Again at Sydney 2000, it was something of a bittersweet moment to be present at Timmsy’s retirement from the international game. Beset and ultimately sabotaged by injuries, Michele was a shadow of a silhouette of the player I first had seen but still an inspirational leader to the end.

And I still cannot describe the move she did at full speed in traffic against West Adelaide at Apollo Stadium in a WNBL semi-final as she led Nunawading to a further landmark. It was some kind of 360 backturn, through-the-legs, out-of-the-way I’m-coming-through piece of one-of-a-kind unparalleled magic for which she was famous.

It’s hard to think of any player at that time who would have had the self-confidence or audacity to even try such a thing, let alone pull it off with such ease. I was glad I could be there to see it. Even if I still can’t properly describe it.

Many of the players who really left a longer-lasting impression on me came out of Melbourne basketball. I know I was mightily impressed by a long list of players in that late 60s, early 70s era and beyond; the guys who laid the groundwork for the game’s development and eventual need for a national league. I had never seen anyone play defence like Billy Wyatt at Melbourne Church or offence like Eddie Palubinskas at St Kilda. When the two went head-to-head, it was a crime not to be there.

Rocky Crosswhite for Melbourne couldn’t miss that jumpshot from the elbow in the 1970 Australian Club Championship grand final win over St Kilda and when Ken Cole was at his best, he was unstoppable.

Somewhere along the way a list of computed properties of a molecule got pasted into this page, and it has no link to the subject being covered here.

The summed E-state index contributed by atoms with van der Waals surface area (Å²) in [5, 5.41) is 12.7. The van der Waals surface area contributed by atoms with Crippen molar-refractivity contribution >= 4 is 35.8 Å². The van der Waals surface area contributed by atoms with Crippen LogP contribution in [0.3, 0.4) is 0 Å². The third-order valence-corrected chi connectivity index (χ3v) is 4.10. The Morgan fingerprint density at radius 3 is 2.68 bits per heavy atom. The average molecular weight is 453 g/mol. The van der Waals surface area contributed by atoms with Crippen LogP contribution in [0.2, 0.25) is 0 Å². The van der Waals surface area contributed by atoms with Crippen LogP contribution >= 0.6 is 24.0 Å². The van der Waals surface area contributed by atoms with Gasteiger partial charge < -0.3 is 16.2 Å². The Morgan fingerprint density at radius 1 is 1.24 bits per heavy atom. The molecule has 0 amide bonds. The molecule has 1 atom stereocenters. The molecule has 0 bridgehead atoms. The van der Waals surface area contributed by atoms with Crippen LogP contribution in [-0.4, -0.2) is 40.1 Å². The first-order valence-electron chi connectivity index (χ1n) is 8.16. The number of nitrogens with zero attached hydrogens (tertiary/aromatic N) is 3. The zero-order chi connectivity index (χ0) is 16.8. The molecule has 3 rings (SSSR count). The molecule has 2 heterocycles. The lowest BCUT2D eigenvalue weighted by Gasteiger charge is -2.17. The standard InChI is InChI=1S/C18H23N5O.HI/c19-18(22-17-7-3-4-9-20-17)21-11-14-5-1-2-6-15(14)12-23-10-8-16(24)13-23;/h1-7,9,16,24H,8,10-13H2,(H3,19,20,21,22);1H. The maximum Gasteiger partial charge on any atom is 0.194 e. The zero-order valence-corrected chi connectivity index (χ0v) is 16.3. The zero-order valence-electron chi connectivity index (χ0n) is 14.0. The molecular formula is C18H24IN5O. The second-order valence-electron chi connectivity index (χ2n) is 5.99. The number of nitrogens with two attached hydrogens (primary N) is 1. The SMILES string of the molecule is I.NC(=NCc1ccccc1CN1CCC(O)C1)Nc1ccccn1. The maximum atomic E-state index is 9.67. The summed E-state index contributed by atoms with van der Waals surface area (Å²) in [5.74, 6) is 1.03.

Brian Kerle was the first real “big man” who looked dangerous with his size and Barry Barnes at Reno, or East Melbourne Demons, or Heidelberg or Nunawading or somewhere, was the first guard I saw who was also intimidating with his intensity. It’s so long ago, I can’t remember the club. I just remember him. He might even have been playing for Victoria for that matter. That was the thing about the Vics. They were just so tough.

South Australia was full of great pure shooters and some amazing passers, Werner Linde an example of the former, Michael Ahmatt the latter. NSW only occasionally could get its act together – though I would pay to relive seeing Denis Kibble in action at his prime - and most of the time, the other states only ever threw up the odd stand-out individual. Like diminutive guard Wayne Chettle out of Tasmania. Or John Van Dongen up in Queensland. 

WERNER LINDE: The best pure shooter I saw in 43 years of Aussie basketball.

The Vics wanted to stop you, bury you and leave everyone you knew devastated in their wake. You had to love that attitude. Or hate it.